Deglaze casserole by stirring to dissolve meat juices attached to bottom of casserole.

Partially cover casserole and reduce heat.

Cook pork 2 hours or until tender; baste pork several times during cooking. If sauce looks too dry, add remaining wine.

Place pork on a cutting board.

Remove as much fat as possible from pan juices.

Add Marsala or sherry and cream to pan juices.

Stir over high heat until sauce has a medium-thick consistency.

Taste and adjust for seasoning.

Slice pork and arrange on a warm platter.

Spoon sauce over pork.

Serve immediately. Makes 6 servings.

That's it!

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 Only In Italy!

"Only In Italy" is a daily news column that translates & reports on funny but true news items from legitimate Italian news resources in Italy. Each story is slapped with our wild, often ironic, and sometimes rather opinionated comments. And now, for your reading pleasure:

Italy School Plastered With Official Northern League Symbols

Rome - September 14, 2010 - A Northern League mayor's decision to plaster a school near Brescia with his regionalist party's symbol has raised a political storm in Italy.

Oscar Lancini, the mayor of Adro near Brescia, justified putting the party's green Sole delle Alpi (Sun of the Alps) on the town school's windows, desks, wastepaper baskets and doormats by saying the symbol is also linked to the area's Celtic heritage. But the move has been criticized by parents' groups, opposition parties and the local branch of the CGIL trade union is planning legal action to remove the symbols of a party that frequently takes extreme positions on immigration issues.

"Branding a public school with an image loaded with such significance risks depriving it of its value as part of the nation," CGIL, Italy's biggest union, said in a statement on Tuesday.

The Italian Parent's Movement (Moige) expressed "dismay" and even members of Silvio Berlusconi's People of Freedom (PDL) party, which is allied with the League in the central government, said Lancini had gone too far.

"The mayor of Adro would be wise to have all the symbols of his party removed from the public school at the town's expense, not the central government's," said PDL MP Osvaldo Napoli.

Education Minister Mariastella Gelmini has also come under fire for not being more forthright in condemning Lancini's actions.

She said she was "always of the idea that political polemics should be kept outside school" but described the move as "folkloristic" and called on the mayor's critics to be equally vocal when left-wing symbols enter the classroom.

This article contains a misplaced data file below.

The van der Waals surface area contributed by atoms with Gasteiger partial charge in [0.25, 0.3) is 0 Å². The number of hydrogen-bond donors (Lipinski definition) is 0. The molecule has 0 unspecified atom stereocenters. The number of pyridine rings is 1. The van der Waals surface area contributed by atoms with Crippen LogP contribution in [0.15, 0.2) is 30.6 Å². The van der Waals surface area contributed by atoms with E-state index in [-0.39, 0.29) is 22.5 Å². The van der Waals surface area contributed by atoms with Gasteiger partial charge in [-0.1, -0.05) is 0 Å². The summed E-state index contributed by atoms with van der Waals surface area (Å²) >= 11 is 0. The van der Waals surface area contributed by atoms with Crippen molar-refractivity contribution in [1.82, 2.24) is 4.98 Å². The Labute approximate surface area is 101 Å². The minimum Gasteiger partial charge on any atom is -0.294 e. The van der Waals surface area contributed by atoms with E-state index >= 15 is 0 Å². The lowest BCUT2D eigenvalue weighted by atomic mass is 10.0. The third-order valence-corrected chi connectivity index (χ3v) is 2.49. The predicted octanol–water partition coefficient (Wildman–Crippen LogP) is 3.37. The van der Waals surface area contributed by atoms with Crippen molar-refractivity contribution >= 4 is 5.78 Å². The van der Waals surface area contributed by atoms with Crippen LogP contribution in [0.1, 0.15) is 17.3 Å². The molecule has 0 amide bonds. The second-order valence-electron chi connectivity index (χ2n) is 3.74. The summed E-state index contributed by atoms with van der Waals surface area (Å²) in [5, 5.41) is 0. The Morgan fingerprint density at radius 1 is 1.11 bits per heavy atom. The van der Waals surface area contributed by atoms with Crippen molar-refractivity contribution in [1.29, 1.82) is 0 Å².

"The mayor of Adro's act has the complicity of minister Gelmini and therefore of the whole government," said Giampiero De Toni, a Senator with the center-left Italy of Values (IDV) opposition party.

"This is dangerous because it throws the independence of the school into doubt.

"Party symbols should stay outside schools. It's a clear attempt to identify the state with a political party, what's more a xenophobic, separatist one. We thought such attempts had been buried with the end of Fascism".

A member of the opposition Radical party said Gelmini should send ministry inspectors to the school.

It's Mr. Oscar Lancini’s Neighborhood: "It’s a beautiful day in the neighborhood, a beautiful day in the neighborhood. Everybody’s from the north! There are no Sicilians, Calabrese or Napolitani."

First lesson of the school year: "Students, remember one thing; just because someone is different than you is no reason to be nice to them. Can you say, outcasts? Si, you can."

We could just imagine the difference between this pristine school and one of our typical Sicilian public schools: Large multimedia screens, free WiFi, iPads for the students, and pretty teachers compared to Pentium 1 computers riddled with viruses, color printers that print only in black, 56K dial-up with no internet connection, our cousin, Ignazio, teaching Greek Latin...and no running water.

"Minchia", what fun could it possibly be to attend this school? And why do I have to be badgered into signing up for the "Northern League" political party before I can sign up for the archery team? What could the punishment be? Staying after school to clean up the cafeteria?

Fascism, xenophobia, immigrant issues..."porca vacca", who cares? I can't spell xenophobia let alone know what it is! I'm dealing with zits, out-of-control hormones, peer pressure, and trying to get laid!

"Vaffanculo", who needs the aggravation. I want to go home, smoke pot, and daydream.